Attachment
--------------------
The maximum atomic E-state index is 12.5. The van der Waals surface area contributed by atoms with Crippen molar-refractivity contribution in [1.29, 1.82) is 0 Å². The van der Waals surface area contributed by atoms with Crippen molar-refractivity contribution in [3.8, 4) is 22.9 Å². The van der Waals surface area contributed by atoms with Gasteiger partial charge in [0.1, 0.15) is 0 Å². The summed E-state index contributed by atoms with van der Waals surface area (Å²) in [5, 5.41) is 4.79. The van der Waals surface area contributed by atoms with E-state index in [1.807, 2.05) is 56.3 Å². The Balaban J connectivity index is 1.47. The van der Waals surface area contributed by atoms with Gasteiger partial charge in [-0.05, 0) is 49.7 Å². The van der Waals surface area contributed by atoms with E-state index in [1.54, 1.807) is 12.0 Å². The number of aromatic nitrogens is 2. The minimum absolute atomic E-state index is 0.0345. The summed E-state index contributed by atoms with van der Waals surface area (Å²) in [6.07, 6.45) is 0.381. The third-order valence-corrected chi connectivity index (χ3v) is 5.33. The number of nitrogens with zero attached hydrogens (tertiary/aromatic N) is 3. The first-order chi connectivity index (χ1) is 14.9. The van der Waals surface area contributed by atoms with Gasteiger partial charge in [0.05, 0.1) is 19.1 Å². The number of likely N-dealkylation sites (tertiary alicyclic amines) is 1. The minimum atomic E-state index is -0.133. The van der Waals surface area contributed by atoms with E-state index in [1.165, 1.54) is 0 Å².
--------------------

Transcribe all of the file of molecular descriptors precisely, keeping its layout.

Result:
The maximum atomic E-state index is 12.5. The van der Waals surface area contributed by atoms with Crippen molar-refractivity contribution in [1.29, 1.82) is 0 Å². The van der Waals surface area contributed by atoms with Crippen molar-refractivity contribution in [3.8, 4) is 22.9 Å². The van der Waals surface area contributed by atoms with Gasteiger partial charge in [0.1, 0.15) is 0 Å². The summed E-state index contributed by atoms with van der Waals surface area (Å²) in [5, 5.41) is 4.79. The van der Waals surface area contributed by atoms with E-state index in [1.807, 2.05) is 56.3 Å². The Balaban J connectivity index is 1.47. The van der Waals surface area contributed by atoms with Gasteiger partial charge in [-0.05, 0) is 49.7 Å². The van der Waals surface area contributed by atoms with E-state index in [1.54, 1.807) is 12.0 Å². The number of aromatic nitrogens is 2. The minimum absolute atomic E-state index is 0.0345. The summed E-state index contributed by atoms with van der Waals surface area (Å²) in [6.07, 6.45) is 0.381. The third-order valence-corrected chi connectivity index (χ3v) is 5.33. The number of nitrogens with zero attached hydrogens (tertiary/aromatic N) is 3. The first-order chi connectivity index (χ1) is 14.9. The van der Waals surface area contributed by atoms with Gasteiger partial charge in [0.05, 0.1) is 19.1 Å². The number of likely N-dealkylation sites (tertiary alicyclic amines) is 1. The minimum atomic E-state index is -0.133. The van der Waals surface area contributed by atoms with E-state index in [1.165, 1.54) is 0 Å².